Arroyo works for the nonprofit Redwood Community Action Agency and is currently two years into an eight-year contract with the U.S. Coast Guard, where she serves as a marine science technician. She’s also a volunteer board member on both the Humboldt Trails Council and the statewide Salmonid Restoration Federation. Last year she bought a house in Eureka’s Fifth District. Eureka, she’s decided, is where she’d like to put down roots. “I never got to do that before,” she said.
Beyond merely settling down in the county seat, Arroyo wants to help shape Eureka’s future, which she feels is full of opportunities. “I really do feel like I sniffed out that sense of possibility as soon as I moved here,” she said. “It’s a cool city. There’s a lot of potential. Not everything interesting has already been done.”
Last month Arroyo announced that she’s running for the Fifth District seat on the Eureka City Council, challenging Chester “Chet” Albin, who late last year was appointed to serve out the remainder of Lance Madsen’s term.
What sorts of changes would Arroyo like to see in Eureka? For one thing, she thinks the city could benefit from stronger, more cohesive neighborhood groups, organizations like the Westside Community Improvement Association, which banded together a few years ago to purchase and transform the defunct campus of Jefferson Elementary School.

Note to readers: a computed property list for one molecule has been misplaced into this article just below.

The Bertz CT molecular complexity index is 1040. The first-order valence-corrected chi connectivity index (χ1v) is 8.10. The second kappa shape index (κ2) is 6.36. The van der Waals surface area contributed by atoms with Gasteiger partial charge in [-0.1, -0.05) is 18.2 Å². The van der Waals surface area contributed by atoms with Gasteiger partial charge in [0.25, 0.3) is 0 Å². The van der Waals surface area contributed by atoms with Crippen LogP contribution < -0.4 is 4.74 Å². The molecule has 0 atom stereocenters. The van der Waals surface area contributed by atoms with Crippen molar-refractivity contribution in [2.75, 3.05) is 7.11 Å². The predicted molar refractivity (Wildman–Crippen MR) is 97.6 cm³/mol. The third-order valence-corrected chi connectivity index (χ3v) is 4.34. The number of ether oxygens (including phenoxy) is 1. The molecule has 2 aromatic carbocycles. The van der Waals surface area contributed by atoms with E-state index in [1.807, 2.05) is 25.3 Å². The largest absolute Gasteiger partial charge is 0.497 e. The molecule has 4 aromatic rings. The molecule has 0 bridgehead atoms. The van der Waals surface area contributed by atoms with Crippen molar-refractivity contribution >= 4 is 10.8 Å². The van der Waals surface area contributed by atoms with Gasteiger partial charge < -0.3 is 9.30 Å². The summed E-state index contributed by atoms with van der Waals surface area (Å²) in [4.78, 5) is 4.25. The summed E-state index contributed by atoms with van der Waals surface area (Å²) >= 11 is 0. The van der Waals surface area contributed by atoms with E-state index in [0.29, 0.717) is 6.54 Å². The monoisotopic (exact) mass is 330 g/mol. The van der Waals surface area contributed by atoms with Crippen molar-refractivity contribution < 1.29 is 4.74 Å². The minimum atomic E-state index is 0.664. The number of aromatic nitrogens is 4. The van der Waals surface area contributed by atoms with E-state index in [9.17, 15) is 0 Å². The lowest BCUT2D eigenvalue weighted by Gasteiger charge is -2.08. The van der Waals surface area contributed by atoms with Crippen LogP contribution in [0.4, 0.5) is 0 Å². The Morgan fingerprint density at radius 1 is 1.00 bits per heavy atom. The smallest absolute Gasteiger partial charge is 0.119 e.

“I think there’s potential to go beyond neighborhood watch [groups] and make really cohesive neighborhoods,” Arroyo said. “I think that will help with public safety, a sense of happiness, all kinds of things.”
She would also like to reach out to residents who aren’t typically involved in civic issues, whether it’s low-income folks who feel disenfranchised or Latinos who are intimidated by the language barrier. “I feel like I’m poised to do that,” Arroyo said. “Those people are out there and have a lot of meaningful, good ideas and a lot of good energy to work hard on those ideas.”
Not surprisingly, given her involvement with the Humboldt Trails Council, Arroyo said she’d like to see the Eureka Waterfront Trail completed, as well as the Bay Trail connecting Arcata and Eureka. She’d also like to see safety improvements and beautification on Broadway. “That’s our gateway into town, and everyone knows that it’s not the best reflection of Eureka,” Arroyo said.
Earlier on the day of our interview, Arroyo sat down with new Eureka Police Chief Andy Mills to discuss various issues facing his department, including budget cuts and difficult community challenges such as the city’s homeless population. Arroyo said she was motivated by their conversation and is heartened that Mills has already reprogrammed city funds to bring mental health resources to the homeless. She is in favor of establishing a campground for those who fall through the cracks.
“I’d like to see a place for homeless residents who don’t have other options, who can’t get into the rapid rehousing program the city is doing, who can’t get on their feet any other way through mental health resources,” she said. “I’d like to see somewhere for people to go and live without fear of harassment and fear of other criminal activity against them.”
As for job creation, the perennial rallying cry for any aspiring politician, Arroyo said, “I’d like to see us reexamine our land use and zoning and lay the groundwork for more industrial and light-industrial businesses that are currently moving away from Eureka.”